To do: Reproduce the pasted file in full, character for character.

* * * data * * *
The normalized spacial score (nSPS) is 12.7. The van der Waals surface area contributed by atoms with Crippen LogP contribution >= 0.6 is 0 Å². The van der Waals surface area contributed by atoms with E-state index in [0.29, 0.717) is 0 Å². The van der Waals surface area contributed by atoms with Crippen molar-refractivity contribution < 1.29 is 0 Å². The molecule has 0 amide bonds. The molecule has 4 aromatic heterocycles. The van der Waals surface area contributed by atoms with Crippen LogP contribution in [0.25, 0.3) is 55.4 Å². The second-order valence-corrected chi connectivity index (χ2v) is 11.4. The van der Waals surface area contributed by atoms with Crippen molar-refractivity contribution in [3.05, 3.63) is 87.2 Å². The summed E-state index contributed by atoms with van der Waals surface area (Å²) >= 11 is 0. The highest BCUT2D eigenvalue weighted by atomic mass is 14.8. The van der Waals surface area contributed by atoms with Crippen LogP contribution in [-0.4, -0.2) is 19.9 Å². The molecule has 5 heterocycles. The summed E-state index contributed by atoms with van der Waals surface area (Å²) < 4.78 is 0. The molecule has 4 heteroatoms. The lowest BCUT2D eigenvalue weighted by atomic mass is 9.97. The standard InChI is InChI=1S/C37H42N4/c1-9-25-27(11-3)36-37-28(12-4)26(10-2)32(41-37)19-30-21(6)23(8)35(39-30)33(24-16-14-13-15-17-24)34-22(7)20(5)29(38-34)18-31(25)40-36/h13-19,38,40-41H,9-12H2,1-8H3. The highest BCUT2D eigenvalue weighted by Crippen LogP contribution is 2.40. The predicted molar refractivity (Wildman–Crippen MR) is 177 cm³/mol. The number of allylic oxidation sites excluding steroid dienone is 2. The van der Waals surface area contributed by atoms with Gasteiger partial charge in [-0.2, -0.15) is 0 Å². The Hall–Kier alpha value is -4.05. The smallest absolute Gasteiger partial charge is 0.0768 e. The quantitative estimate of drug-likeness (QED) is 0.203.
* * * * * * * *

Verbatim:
The normalized spacial score (nSPS) is 12.7. The van der Waals surface area contributed by atoms with Crippen LogP contribution >= 0.6 is 0 Å². The van der Waals surface area contributed by atoms with E-state index in [0.29, 0.717) is 0 Å². The van der Waals surface area contributed by atoms with Crippen molar-refractivity contribution < 1.29 is 0 Å². The molecule has 0 amide bonds. The molecule has 4 aromatic heterocycles. The van der Waals surface area contributed by atoms with Crippen LogP contribution in [0.25, 0.3) is 55.4 Å². The second-order valence-corrected chi connectivity index (χ2v) is 11.4. The van der Waals surface area contributed by atoms with Crippen molar-refractivity contribution in [3.05, 3.63) is 87.2 Å². The summed E-state index contributed by atoms with van der Waals surface area (Å²) >= 11 is 0. The highest BCUT2D eigenvalue weighted by atomic mass is 14.8. The van der Waals surface area contributed by atoms with Crippen LogP contribution in [-0.4, -0.2) is 19.9 Å². The molecule has 5 heterocycles. The summed E-state index contributed by atoms with van der Waals surface area (Å²) < 4.78 is 0. The molecule has 4 heteroatoms. The lowest BCUT2D eigenvalue weighted by atomic mass is 9.97. The standard InChI is InChI=1S/C37H42N4/c1-9-25-27(11-3)36-37-28(12-4)26(10-2)32(41-37)19-30-21(6)23(8)35(39-30)33(24-16-14-13-15-17-24)34-22(7)20(5)29(38-34)18-31(25)40-36/h13-19,38,40-41H,9-12H2,1-8H3. The highest BCUT2D eigenvalue weighted by Crippen LogP contribution is 2.40. The predicted molar refractivity (Wildman–Crippen MR) is 177 cm³/mol. The number of allylic oxidation sites excluding steroid dienone is 2. The van der Waals surface area contributed by atoms with Gasteiger partial charge in [-0.2, -0.15) is 0 Å². The Hall–Kier alpha value is -4.05. The smallest absolute Gasteiger partial charge is 0.0768 e. The quantitative estimate of drug-likeness (QED) is 0.203.